and sea-level rise,” said Service Director Martha Williams. “The National Coastal Wetlands Conservation Grants fund projects that help recover coastal-dependent species, enhance flood protection and water quality, provide economic benefits and increase outdoor recreational opportunities for our coastal communities."

The 2024 grants will help support recovery of threatened and endangered species, enhance flood protection and water quality, provide economic benefits to coastal communities and increase outdoor recreational opportunities.

The Service annually awards grants of up to $1 million to states and territories based on a national competition, which enables states to identify and address their highest conservation priorities in coastal areas. Since 1992, the Service has awarded more than $500 million in grants under the program.

States receiving funds this year are California, Florida, Maine, Massachusetts, North Carolina, Texas and Washington. Examples of the projects funded by the 2024 grant program, include:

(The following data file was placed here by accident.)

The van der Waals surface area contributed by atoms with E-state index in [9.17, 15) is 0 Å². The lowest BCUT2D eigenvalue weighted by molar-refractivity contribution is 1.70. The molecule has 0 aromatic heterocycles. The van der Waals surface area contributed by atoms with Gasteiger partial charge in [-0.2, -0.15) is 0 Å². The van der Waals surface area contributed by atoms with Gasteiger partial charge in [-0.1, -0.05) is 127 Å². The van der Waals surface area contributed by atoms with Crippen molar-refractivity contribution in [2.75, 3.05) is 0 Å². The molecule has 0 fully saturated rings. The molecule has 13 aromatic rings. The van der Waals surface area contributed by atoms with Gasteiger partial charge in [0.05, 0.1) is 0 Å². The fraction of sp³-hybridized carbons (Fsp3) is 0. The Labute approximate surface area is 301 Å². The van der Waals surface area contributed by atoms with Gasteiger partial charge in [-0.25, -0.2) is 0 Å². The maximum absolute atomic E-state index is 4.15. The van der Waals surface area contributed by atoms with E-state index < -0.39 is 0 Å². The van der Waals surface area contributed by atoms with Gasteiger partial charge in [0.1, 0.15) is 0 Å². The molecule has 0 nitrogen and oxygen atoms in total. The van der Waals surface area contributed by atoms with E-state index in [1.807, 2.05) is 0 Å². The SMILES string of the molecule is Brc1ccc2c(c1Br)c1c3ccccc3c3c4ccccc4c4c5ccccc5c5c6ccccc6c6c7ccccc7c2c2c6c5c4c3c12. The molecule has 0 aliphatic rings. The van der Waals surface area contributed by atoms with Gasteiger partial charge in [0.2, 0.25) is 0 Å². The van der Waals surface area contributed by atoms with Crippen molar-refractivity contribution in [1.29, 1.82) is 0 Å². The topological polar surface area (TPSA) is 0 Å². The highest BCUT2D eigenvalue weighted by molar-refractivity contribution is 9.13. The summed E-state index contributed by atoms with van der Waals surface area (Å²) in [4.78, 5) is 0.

Coastal Wetland Conservation and Shoreline Protection in East Galveston Bay

The Texas Parks and Wildlife Department, in partnership with Galveston Bay Foundation, is awarded $1 million to acquire a conservation easement conservation easement
A conservation easement is a voluntary legal agreement between a landowner and a government agency or qualified conservation organization that restricts the type and amount of development that may take place on a property in the future. Conservation easements aim to protect habitat for birds, fish and other wildlife by limiting residential, industrial or commercial development. Contracts may prohibit alteration of the natural topography, conversion of native grassland to cropland, drainage of wetland and establishment of game farms. Easement land remains in private ownership.

Learn more about conservation easement
to protect approximately 420 acres of coastal wetlands in East Galveston Bay and construct a living shoreline on the north shore of the East Bay. The easement will preserve the coastal wetlands in their natural state and prevent land fragmentation and conversion to alternate land uses. The living shoreline will include an offshore breakwater composed of concrete built parallel to the shoreline to reduce coastal erosion and create additional tidal wetland by trapping sediment.

Newport River Partnership Phase III